The VW scene is a hotbed of originality, and Jez Dyke of Dubtricks has added a little Apple innovation to his T4 to create a unique and outstanding all rounder
It should give you an idea of how Jez Dyke likes to innovate when you consider that one of the trickest mods we have seen in a long while – letting an iPad into the dash of his T4 – was the first, and hence the oldest, mod he made to this Van. It also used to be his favourite part of the Van, but has since been overshadowed by another original addition – the roof rack – which he believes is the first of this kind to be used on an elevating roof. Between the two is just the kind of story of invention and innovation we love.
Jez is the first to admit he loves VWs. He’s been into them pretty much as long as he can remember, and one of his earliest memories is of an uncle’s Beetle. He joined the ranks of VW owners when he was 18, swapping his Nissan Stanza for an MoT-failure Bay Window, and putting that back on the road in the early ’90s. The work involved included a host of modifications that Jez ascribes to the era – smoothed front end, neon lights and, heaven forbid, a Perspex engine lid!
Anyway, time rolled on and Jez eventually founded Dubtricks, offering a range of services and producing a string of top-end vehicles, all with their own individual innovations. The latest in the line is this T4, built to satisfy a host of requirements, including transporting him and girlfriend, Louise, to shows, as well as snowboards, surfboards, a longboard and various bits of martial arts equipment for when he is indulging in his other hobbies.
The journey began, as so many do, with a battered and hammered white builder’s Van. It changed hands for a paltry £1,000 and, while it was mechanically reasonable, the rest was far from it. It’s taken a couple of years to reach this standard, but there was a fairly major lay-off in the middle, as Jez had too much paying work to find time to work on his own project.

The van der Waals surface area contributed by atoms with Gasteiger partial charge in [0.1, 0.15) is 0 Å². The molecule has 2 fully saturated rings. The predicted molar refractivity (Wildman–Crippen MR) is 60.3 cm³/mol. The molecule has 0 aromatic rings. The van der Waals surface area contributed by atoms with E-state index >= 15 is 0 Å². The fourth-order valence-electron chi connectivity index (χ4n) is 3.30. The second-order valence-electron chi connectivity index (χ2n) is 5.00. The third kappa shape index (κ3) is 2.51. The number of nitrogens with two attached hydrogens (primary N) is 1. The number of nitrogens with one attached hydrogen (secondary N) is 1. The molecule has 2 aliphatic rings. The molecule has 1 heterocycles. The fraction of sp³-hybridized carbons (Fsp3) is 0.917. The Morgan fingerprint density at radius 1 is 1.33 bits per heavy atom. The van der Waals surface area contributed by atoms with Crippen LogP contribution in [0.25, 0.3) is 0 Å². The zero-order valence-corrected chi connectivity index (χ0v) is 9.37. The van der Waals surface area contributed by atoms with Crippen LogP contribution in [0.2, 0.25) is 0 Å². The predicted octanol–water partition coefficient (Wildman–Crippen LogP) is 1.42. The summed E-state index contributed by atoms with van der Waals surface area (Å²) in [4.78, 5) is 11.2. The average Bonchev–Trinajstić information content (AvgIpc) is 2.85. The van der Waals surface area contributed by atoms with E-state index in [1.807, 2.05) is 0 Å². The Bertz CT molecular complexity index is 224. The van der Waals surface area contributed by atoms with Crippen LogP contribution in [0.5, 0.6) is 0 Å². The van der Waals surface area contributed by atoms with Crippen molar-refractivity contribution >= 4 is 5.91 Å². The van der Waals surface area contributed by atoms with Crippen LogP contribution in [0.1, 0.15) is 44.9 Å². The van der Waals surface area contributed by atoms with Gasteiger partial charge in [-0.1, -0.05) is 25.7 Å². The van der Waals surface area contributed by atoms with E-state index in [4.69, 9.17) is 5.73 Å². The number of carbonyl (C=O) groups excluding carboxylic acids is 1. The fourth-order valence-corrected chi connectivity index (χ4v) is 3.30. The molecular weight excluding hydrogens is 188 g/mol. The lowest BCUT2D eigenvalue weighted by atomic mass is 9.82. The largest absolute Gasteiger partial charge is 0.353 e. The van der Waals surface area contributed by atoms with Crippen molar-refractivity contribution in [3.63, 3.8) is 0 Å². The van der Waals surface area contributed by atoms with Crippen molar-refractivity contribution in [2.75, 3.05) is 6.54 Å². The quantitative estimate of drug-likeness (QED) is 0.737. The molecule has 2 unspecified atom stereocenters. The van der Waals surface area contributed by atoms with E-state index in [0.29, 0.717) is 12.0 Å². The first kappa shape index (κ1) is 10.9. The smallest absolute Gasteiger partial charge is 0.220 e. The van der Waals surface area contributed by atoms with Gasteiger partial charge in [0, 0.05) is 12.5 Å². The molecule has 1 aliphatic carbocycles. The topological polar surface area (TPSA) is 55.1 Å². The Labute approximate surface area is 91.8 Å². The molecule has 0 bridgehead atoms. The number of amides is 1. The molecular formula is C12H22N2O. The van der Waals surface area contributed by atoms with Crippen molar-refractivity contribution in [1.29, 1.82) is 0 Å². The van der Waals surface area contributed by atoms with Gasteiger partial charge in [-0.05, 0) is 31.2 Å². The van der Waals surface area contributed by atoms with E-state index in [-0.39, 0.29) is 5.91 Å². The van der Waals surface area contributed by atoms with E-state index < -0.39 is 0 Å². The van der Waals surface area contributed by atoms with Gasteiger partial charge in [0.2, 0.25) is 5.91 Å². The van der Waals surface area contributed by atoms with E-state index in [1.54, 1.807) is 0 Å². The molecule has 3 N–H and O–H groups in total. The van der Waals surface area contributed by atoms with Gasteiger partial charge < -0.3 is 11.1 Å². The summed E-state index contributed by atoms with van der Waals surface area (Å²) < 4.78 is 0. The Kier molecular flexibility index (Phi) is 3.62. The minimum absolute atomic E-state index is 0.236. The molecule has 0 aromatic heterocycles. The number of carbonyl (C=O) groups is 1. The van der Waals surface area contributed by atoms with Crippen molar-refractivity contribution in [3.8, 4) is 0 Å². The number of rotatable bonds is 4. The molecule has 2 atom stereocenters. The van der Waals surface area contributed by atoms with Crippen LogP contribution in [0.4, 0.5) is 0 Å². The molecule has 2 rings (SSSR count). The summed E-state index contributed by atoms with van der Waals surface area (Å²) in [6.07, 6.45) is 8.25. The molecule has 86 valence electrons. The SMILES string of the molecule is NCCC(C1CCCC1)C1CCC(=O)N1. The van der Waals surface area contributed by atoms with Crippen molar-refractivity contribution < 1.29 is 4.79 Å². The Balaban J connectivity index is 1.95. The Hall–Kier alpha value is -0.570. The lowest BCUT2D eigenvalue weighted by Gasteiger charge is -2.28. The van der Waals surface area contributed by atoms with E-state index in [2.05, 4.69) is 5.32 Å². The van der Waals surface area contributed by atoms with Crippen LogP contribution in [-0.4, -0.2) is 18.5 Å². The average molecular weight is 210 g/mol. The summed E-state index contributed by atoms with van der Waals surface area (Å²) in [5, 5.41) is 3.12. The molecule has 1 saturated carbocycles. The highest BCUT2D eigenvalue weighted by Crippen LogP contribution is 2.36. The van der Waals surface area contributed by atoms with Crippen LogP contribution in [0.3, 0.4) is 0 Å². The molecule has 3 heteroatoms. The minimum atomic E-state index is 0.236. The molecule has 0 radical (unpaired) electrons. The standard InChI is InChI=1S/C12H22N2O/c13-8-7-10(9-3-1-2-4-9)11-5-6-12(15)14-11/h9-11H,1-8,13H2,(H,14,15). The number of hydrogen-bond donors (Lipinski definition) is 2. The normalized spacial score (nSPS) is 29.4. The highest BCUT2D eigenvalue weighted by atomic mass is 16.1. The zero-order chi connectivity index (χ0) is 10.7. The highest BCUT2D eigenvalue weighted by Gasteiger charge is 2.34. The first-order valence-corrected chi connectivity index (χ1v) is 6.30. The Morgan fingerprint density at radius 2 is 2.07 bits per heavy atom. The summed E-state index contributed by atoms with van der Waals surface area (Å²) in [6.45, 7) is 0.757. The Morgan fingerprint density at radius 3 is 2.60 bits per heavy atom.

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The first job, however, was to get the crew to work on prepping the bodywork for the body kit and paintwork. Everyone was involved in this process, including Louise, who not only sanded the body and cut in the windows, assisted by friend, Kate McCarthey Bedward, from Classic Volks, but also scraped all the underseal and rust off the underside, ready for repair and re-treatment.
1994 VW T4 Transporter
- ENGINE: Stock 2.4 diesel
- CHASSIS: 40mm lowered springs, stock dampers
- WHEELS & TYRES: 19-inch Iroc rims with 235/35-19 tyres
- BODYWORK: Glass fibre body kit; Austops roof; Dubtricks roof rack; LED DRLs; stainless side bars; smoked LED rear lights; LHD sliding door channel welded up; painted in Honda Element Kiwi Green
- INTERIOR: Bluebird ¾-width rock ’n’ roll bed; non-slip vinyl flooring; mouldable carpet on walls and ceiling; remote controlled LED lights; pedestal table stored in ceiling; full-length storage / kitchen unit with flip-out hob and sink; rear-mounted cooking pod; drinks cabinet
- CAB: Ford Galaxy swivel seats, re-trimmed in charcoal leather and black Alcantara; iPad in dash; VW Passat instrument binnacle; Scat gear shifter
Having welded-up a few areas that needed repairing, Jez set to the modifications, starting with welding up the phantom side door runner, as he felt it ruined the lines of the Van. The body kit comprises new front and rear bumpers and widened ’arches all round. It also came with a set of glass fibre side skirts, but Jez decided to ditch these in favour of a pair of stainless steel side bars. He also added an Austops elevating roof, which features a lifting bed on gas struts to create additional headroom inside.
We’ve already mentioned the roof rack – he needed one and there wasn’t anything on the market, so he decided to make his own out of stainless steel and oak. He also fabricated an aluminium spacer for the side door runner so it would clear the wider rear arches when opened.